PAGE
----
Comelec to follow SC guidelines on party-list groups
Responding to questions raised by an election watchdog over the qualifications of party-list nominees, the Commission on Elections (Comelec) said on Thursday it had no choice but to follow the guidelines set by the Supreme Court concerning the party-list system.
“As far as the Comelec is concerned, it has, since the beginning of the party-list system, always adhered to the interpretation of the law by the [Supreme Court],” Comelec spokesperson James Jimenez said.
“The Comelec remains committed to the guidelines,” he added.
According to election watchdog Kontra Daya, many of the 185 party-list groups that registered for the May 2019 polls have nominees who have links either to political dynasties or elected officials, are representing special business interests, or have questionable advocacies.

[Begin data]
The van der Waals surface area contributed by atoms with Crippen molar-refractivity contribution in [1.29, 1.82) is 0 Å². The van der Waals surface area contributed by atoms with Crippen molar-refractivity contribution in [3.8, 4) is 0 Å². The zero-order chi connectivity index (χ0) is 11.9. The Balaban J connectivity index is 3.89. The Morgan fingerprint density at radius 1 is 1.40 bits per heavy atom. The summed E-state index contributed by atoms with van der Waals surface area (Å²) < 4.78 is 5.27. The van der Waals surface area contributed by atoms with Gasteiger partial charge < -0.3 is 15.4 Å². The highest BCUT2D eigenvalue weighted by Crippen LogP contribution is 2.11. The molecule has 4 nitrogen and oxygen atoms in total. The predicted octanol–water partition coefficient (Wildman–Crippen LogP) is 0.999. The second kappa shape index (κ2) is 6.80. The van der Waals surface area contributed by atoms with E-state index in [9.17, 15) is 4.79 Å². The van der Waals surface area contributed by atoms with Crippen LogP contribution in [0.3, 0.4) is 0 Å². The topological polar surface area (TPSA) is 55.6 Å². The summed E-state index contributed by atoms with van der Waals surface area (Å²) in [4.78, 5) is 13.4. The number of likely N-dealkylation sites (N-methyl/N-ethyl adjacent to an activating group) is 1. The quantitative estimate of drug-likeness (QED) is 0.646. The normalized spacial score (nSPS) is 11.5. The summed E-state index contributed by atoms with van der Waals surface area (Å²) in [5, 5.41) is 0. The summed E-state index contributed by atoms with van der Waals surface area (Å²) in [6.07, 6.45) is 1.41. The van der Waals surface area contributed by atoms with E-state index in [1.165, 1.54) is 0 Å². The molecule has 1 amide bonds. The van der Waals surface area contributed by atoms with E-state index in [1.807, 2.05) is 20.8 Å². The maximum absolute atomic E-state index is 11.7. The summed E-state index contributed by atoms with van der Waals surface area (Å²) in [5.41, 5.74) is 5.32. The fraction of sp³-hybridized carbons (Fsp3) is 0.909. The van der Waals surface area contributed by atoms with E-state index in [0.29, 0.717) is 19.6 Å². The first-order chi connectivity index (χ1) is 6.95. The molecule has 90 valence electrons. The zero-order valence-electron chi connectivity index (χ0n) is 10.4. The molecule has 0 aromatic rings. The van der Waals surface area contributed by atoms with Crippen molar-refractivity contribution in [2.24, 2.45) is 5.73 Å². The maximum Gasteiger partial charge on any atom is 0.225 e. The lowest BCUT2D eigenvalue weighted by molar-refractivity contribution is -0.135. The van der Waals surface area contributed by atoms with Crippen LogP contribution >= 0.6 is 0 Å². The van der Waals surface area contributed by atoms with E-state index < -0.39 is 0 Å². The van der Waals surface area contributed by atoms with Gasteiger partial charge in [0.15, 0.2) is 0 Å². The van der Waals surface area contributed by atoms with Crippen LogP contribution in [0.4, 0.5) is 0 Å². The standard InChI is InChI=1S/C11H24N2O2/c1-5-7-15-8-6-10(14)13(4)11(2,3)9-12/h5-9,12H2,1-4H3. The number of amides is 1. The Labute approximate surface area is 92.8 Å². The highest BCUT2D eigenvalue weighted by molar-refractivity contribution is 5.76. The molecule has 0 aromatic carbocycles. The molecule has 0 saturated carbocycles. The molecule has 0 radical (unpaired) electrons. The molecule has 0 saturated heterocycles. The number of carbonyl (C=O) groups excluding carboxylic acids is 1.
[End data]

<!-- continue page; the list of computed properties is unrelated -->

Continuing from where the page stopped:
Bounds of jurisprudence
The group called on the Comelec to ensure that the integrity of the party-list system would not be further eroded by the entry of more party-list groups and nominees that do not truly represent the interests of the marginalized and the underrepresented.
But Jimenez said the poll body could not go beyond the bounds of jurisprudence.
“The proper relief should be sought from the proper parties. And if the problem of some groups is with the interpretation, which is handed down by the court, then perhaps the solution lies with the court,” he added.
Kontra Daya said it was considering challenging the 2013 decision of the high court on the case filed by Atong Paglaum party-list group against the Comelec.
The Supreme Court ruled that the party-list system was not solely for the marginalized and underrepresented sectors.
‘Corruption’ of system
The high court’s verdict, it said, paved the way for the “bastardization and corruption” of the party-list system.
Based on this landmark ruling, Jimenez said the poll body scrapped the review of party-list groups.